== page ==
Originally Posted by skypilot
I'm not sure of everything but I've read (and seen) flooring that has shrunk due to the cold and split; wood that has dried and pulled from the corners and such. Pipes that were winterized burst because of moisture still in them. The worst case I saw was moisture damage which, to this day, I don't understand how it happened but mold, damaged wood and walls/ceilings.
That would be my area, and I have never had any any issues like that. I am very thorough winterizing and be sure all food products are out of the rig for the 6 sub-freezing months we have in ND. Everything else stays put, and I try not to have to disturb anything out there when temps are sub zero.

I leave the battery in the rig, but I do unhook the cables from it. I put a Battery Minder on it and run an extension cord to it. No power to the rig itself.

Have had good luck doing the same for 15 years now.
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Old 09-20-2018, 12:36 PM   #13
beeje
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GLS3950, There is no need to remove the batteries. Just keep the camper plugged into shore power all winter. They will be fine (fully charged batteries do not freeze). Don't forget to check the water level every month or so. Get a 50 to 15 adapter so you don't have to use the anaconda cord. I have done this for the last 15 years on 3 different campers and have never had a problem.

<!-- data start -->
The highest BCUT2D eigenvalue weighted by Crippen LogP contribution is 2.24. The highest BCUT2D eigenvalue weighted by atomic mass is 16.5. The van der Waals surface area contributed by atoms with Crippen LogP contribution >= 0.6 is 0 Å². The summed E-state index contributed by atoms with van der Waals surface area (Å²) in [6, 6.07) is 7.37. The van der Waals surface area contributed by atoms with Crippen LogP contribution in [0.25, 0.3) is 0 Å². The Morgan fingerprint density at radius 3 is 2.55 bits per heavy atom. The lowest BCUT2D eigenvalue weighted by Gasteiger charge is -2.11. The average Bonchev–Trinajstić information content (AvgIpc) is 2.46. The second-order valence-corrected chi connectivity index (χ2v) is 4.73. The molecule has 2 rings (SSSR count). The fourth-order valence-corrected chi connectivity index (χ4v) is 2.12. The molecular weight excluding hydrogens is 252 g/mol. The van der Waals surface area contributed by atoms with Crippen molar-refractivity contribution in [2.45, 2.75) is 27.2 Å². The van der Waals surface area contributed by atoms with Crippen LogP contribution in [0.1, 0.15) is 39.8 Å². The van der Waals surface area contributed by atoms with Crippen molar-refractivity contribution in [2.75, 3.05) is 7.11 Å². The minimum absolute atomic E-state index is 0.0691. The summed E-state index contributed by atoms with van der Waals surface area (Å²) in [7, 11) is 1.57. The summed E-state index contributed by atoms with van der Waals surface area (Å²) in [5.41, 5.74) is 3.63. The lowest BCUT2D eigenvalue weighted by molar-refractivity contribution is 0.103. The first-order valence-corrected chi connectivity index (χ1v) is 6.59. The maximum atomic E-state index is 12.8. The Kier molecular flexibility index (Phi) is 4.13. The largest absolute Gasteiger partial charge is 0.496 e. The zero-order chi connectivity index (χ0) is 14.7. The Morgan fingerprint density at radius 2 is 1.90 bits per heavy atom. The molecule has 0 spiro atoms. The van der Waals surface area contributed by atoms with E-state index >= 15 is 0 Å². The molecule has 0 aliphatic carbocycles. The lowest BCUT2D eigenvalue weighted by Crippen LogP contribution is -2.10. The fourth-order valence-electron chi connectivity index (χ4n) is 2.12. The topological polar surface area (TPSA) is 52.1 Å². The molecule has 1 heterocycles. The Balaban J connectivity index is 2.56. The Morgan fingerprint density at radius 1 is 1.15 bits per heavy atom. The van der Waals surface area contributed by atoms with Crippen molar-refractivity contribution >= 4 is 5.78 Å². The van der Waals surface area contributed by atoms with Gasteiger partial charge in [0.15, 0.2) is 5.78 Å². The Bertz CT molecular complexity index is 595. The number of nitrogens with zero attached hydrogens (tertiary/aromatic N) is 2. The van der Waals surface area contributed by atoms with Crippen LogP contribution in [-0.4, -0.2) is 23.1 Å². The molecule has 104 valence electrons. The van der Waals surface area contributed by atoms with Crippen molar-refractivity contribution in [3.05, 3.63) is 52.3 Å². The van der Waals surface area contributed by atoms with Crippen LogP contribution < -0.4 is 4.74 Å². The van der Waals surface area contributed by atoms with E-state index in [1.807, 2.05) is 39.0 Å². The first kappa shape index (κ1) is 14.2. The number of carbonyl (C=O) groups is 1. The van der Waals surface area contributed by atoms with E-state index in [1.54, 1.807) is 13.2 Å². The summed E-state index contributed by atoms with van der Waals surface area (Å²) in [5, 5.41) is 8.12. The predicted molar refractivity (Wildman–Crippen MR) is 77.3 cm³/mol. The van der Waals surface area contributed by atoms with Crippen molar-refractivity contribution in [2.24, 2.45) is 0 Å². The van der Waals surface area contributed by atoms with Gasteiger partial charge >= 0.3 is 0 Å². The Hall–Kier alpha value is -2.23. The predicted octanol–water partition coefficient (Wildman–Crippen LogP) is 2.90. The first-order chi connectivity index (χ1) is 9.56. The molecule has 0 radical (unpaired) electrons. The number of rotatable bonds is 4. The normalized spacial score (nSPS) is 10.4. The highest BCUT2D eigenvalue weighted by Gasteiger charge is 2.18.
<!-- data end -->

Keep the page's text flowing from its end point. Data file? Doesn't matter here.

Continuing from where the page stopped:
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Old 09-20-2018, 05:09 PM   #14
team bradfield
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Originally Posted by beeje View Post
GLS3950, There is no need to remove the batteries. Just keep the camper plugged into shore power all winter. They will be fine (fully charged batteries do not freeze). Don't forget to check the water level every month or so. Get a 50 to 15 adapter so you don't have to use the anaconda cord. I have done this for the last 15 years on 3 different campers and have never had a problem.
I also have kept my last 4 rigs (20 years) plugged in, with no problems, I installed a 30 amp outlet to run an air conditioner when it gets hot. I think the heat causes more damage than cold. For bitter cold I have a 100 gallon pig for LP and run it at 45 even though i winterize.